Do any sales people work on 100% commission any more?
I'm a one man show and I need to grow my business. My sales need to increase, but I'm spread out too thin in order to sell more. Any advice in finding a sales person that will work 100% commission
Chris, firstly congratulations on making the leap and getting out there to start and grow your own business. In doing so you have shown a lot of confidence in your product or service (what is it you are selling?).
In asking if sales people will work for 100% commission then in effect, initially you are asking them to work for free as any good sales person will want to invest time and effort in understanding the product or service. By understanding I mean: what it is; what outcome it delivers; the value of the outcome it delivers to the buyer; how it stacks up against the competition; what is the sales cycle - how long will it take to sell something; understanding who or what the competition is; what its key differentiators are; the value and size of the potential market; your ability to service that market; the sale price and the amount of commission - these last four will give the sales person an understanding of how big their potential market it and therefore how successful they could be.
So before spending your precious time on recruitment or ads, please make sure you have prepared all the material required to answer the questions above before pulling the trigger.
The reason for this is simple. Any decent sales person will evaluate the opportunity laid before them, assess it against their knowledge of the market and their confidence in their ability to sell, and they will then derive an idea as to how much the opportunity may be worth to them. If it meets their needs, they will commit, if not, they will walk away. This is important to understand as you will find that there are many people out there who think sales is easy and they will gladly miss-lead you and waste your time. But the seasoned sales professional, the person who really DOES sell, has a track record of selling and delivering growth, well they know their worth and they also know that they have the power in this buying decision - in other words, you will need to compete to secure the best, as they are in demand and they know it.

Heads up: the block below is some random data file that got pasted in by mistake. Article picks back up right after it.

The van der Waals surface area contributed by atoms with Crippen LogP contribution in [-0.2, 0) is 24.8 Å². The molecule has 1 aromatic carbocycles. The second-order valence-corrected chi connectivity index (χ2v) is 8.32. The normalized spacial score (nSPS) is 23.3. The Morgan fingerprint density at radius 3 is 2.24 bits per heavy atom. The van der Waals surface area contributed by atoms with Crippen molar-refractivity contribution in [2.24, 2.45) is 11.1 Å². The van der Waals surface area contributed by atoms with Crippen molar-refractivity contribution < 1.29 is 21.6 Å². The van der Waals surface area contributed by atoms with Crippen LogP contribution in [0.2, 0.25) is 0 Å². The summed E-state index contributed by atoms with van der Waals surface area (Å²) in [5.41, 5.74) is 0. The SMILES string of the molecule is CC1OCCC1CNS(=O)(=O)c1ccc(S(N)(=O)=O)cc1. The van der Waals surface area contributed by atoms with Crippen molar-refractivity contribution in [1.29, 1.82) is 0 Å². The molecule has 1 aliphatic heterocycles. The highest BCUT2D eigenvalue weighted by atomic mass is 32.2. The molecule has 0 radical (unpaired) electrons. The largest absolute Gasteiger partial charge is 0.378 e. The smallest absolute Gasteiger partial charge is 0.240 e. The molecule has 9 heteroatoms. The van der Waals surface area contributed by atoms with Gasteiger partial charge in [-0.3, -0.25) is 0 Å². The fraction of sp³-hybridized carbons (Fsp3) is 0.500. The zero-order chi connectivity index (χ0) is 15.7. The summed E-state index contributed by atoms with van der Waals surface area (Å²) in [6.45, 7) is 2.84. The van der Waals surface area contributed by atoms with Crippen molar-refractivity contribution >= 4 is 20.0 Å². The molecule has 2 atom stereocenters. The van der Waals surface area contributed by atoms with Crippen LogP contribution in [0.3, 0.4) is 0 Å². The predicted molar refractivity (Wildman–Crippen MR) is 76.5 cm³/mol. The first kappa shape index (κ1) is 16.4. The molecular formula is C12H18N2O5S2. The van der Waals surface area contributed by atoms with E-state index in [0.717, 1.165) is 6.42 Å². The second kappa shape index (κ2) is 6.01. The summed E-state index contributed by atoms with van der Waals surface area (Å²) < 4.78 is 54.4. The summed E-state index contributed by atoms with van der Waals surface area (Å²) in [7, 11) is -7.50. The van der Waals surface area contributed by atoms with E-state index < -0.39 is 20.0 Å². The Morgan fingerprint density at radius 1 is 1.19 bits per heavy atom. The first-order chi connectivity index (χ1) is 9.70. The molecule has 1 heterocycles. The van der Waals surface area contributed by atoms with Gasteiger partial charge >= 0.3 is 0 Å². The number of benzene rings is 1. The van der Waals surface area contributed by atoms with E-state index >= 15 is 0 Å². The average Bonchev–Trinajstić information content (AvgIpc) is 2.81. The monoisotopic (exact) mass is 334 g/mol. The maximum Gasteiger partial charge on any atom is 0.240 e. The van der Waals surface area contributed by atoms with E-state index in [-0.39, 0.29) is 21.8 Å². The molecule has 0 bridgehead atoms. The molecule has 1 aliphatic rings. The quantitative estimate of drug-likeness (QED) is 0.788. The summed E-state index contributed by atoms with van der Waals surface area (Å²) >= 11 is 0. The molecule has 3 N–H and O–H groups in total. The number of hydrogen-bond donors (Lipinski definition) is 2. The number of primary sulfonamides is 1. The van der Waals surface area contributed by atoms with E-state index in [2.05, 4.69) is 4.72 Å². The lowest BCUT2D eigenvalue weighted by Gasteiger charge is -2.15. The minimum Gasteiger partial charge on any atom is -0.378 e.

Through being prepared, putting in the effort you will attract the right calibre of sales person, who will be impressed with your prep and who will therefore take you seriously. You both will have a common objective and will work to achieve it.
The other route is to just splash some adds, quickly interview people who claim they can sell (but who may just be desperate to try to earn - there is a difference) and take your chances.
Can you afford to take a chance with sales and growth? Also remember, from both sides, 50% of nothing is still nothing!
It does however highlight a bigger for issue me, probably less so in the US but more so over here in Europe and that is just how late people realise that sales IS THEIR BUSINESS. It doesn't matter if you make cup cakes, if you polish shoes on the sidewalk or have the best technology - if you haven't thought through how you are going to sell it, where you are going to sell it, who is going to sell it and most importantly who is going to buy it and why - then you're not ready to launch a business. Anyone can spend their life savings, their families and friends life savings, investors cash or drum up debt trying to make an idea into a business reality, the trick is to sell enough quickly so that you can replace those finances before they run out, invest in your offerings and expand.